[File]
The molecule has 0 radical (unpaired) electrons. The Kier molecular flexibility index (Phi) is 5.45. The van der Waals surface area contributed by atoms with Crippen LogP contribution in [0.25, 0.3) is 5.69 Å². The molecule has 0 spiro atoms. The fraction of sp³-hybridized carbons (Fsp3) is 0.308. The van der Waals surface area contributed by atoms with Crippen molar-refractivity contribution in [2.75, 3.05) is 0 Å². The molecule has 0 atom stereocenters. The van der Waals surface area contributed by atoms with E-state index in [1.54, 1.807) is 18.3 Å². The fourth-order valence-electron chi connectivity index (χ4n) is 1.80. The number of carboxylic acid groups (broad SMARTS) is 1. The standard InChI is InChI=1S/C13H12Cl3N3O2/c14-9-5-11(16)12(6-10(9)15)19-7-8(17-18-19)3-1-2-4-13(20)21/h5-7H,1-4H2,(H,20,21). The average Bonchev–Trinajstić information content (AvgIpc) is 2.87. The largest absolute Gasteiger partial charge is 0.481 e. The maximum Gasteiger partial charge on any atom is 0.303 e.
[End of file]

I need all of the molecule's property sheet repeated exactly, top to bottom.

The molecule has 0 radical (unpaired) electrons. The Kier molecular flexibility index (Phi) is 5.45. The van der Waals surface area contributed by atoms with Crippen LogP contribution in [0.25, 0.3) is 5.69 Å². The molecule has 0 spiro atoms. The fraction of sp³-hybridized carbons (Fsp3) is 0.308. The van der Waals surface area contributed by atoms with Crippen molar-refractivity contribution in [2.75, 3.05) is 0 Å². The molecule has 0 atom stereocenters. The van der Waals surface area contributed by atoms with E-state index in [1.54, 1.807) is 18.3 Å². The fourth-order valence-electron chi connectivity index (χ4n) is 1.80. The number of carboxylic acid groups (broad SMARTS) is 1. The standard InChI is InChI=1S/C13H12Cl3N3O2/c14-9-5-11(16)12(6-10(9)15)19-7-8(17-18-19)3-1-2-4-13(20)21/h5-7H,1-4H2,(H,20,21). The average Bonchev–Trinajstić information content (AvgIpc) is 2.87. The largest absolute Gasteiger partial charge is 0.481 e. The maximum Gasteiger partial charge on any atom is 0.303 e.